Steele admits he used posts from 'random individuals' on CNN website for Trump dossier
The dossier that launched several investigations into Donald Trump and his presidential campaign was based, in part, on posts from "random individuals" from a CNN website that allows the public to publish unverified information.
Christopher Steele made the admission in a deposition given in connection with a lawsuit against the dossier. The judge released portions of the deposition this week.
According to deposition transcripts released this week, Steele said last year he used a 2009 report he found on CNN's iReport website and said he wasn't aware that submissions to that site are posted by members of the public and are not checked for accuracy.
A web archive from July 29, 2009 shows that CNN described the site in this manner: "iReport.com is a user-generated site. That means the stories submitted by users are not edited, fact-checked, or screened before they post."
The FBI was able to obtain several FISA warrants based on the dossier. Was the FISA judge told that some of the information was from an internet crank?
He was pressed on this further: "Do you understand that CNN iReports are or were nothing more than any random individuals' assertions on the Internet?" Steele replied: "No, I obviously presume that if it is on a CNN site that it may has [sic] some kind of CNN status. Albeit that it may be an independent person posting on the site."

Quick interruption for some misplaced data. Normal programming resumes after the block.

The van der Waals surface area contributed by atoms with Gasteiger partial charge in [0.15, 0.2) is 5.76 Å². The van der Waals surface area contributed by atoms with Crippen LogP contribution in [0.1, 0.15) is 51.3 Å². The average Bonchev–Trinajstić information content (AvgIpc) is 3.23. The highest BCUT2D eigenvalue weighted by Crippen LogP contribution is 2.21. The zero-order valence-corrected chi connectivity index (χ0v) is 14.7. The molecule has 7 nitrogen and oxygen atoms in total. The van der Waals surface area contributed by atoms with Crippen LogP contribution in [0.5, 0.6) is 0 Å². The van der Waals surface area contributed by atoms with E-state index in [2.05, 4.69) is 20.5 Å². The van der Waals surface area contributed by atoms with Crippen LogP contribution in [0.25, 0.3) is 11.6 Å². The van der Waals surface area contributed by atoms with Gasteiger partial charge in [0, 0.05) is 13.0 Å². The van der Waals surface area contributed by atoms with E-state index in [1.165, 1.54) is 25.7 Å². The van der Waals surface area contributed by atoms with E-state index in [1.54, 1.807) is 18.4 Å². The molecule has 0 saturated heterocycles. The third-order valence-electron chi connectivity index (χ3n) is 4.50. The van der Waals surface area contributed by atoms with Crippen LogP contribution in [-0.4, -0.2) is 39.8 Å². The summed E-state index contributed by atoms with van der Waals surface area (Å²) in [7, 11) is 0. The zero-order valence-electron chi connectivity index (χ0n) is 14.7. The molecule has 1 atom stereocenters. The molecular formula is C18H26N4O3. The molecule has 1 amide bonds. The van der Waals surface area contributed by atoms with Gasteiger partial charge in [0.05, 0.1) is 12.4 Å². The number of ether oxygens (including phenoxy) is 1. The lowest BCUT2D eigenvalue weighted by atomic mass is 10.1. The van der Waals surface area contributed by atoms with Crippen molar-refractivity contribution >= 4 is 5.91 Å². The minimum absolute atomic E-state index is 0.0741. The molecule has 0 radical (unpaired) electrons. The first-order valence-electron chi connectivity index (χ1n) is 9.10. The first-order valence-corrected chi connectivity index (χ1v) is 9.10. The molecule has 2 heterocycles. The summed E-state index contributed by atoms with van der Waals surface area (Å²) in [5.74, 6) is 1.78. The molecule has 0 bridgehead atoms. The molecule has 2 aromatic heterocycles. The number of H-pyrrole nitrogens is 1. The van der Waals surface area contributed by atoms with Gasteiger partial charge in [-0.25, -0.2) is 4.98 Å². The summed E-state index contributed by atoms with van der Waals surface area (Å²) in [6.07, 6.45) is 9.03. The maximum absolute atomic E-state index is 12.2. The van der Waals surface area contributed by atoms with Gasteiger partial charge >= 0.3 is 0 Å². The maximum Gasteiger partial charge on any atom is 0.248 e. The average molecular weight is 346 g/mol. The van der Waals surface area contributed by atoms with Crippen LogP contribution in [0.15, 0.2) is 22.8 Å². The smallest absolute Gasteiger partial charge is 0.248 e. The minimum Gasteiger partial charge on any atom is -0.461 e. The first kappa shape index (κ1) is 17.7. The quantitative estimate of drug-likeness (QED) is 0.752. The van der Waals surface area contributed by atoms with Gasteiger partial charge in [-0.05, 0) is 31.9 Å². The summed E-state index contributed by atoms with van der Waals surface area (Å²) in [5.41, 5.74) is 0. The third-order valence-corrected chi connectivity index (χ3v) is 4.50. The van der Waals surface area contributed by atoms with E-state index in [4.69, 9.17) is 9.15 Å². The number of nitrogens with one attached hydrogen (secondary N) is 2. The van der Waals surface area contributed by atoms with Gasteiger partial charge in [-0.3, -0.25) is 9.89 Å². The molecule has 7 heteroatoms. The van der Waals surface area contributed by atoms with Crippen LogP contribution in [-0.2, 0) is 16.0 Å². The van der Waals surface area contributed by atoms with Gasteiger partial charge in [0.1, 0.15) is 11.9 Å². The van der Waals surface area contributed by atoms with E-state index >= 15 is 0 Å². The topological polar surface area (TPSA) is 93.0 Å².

When asked about his methodology for searching for this information, Steele described it as "what we could call an open source search," which he defined as "where you go into the Internet and you access material that is available on the Internet that is of relevance or reference to the issue at hand or the person under consideration."
Steele said his dossier contained "raw intelligence" that he admitted could contain untrue or even "deliberately false information."
When in doubt, Google it.
The FBI was aware of Steele's "sources" but still used the dossier to convince a FISA judge to issue a warrant against Trump campaign aide Carter Page. That the FBI has, to this day, refused to verify the authenticity of the information in the dossier is not surprising. A document as flawed as this should never have been presented to a FISA court as justification for granting a warrant to spy on Carter Page. It makes the FBI look ridiculous.
Many on the left still take the dossier as gospel and refer to it as if it were relevant. It isn't. It was a political smear job, paid for by Democrats, that Steele passed on to a former aide to GOP presidential candidate John McCain, who gave it to BuzzFeed, who then posted it.
The FBI has no interest in declaring most of the information in the dossier untrue. Look at the anti-Trump mileage they're getting out of it. Someday, in some dusty history of our times, a small footnote will tell the story of how a political hit job was used to try to blow up a presidency.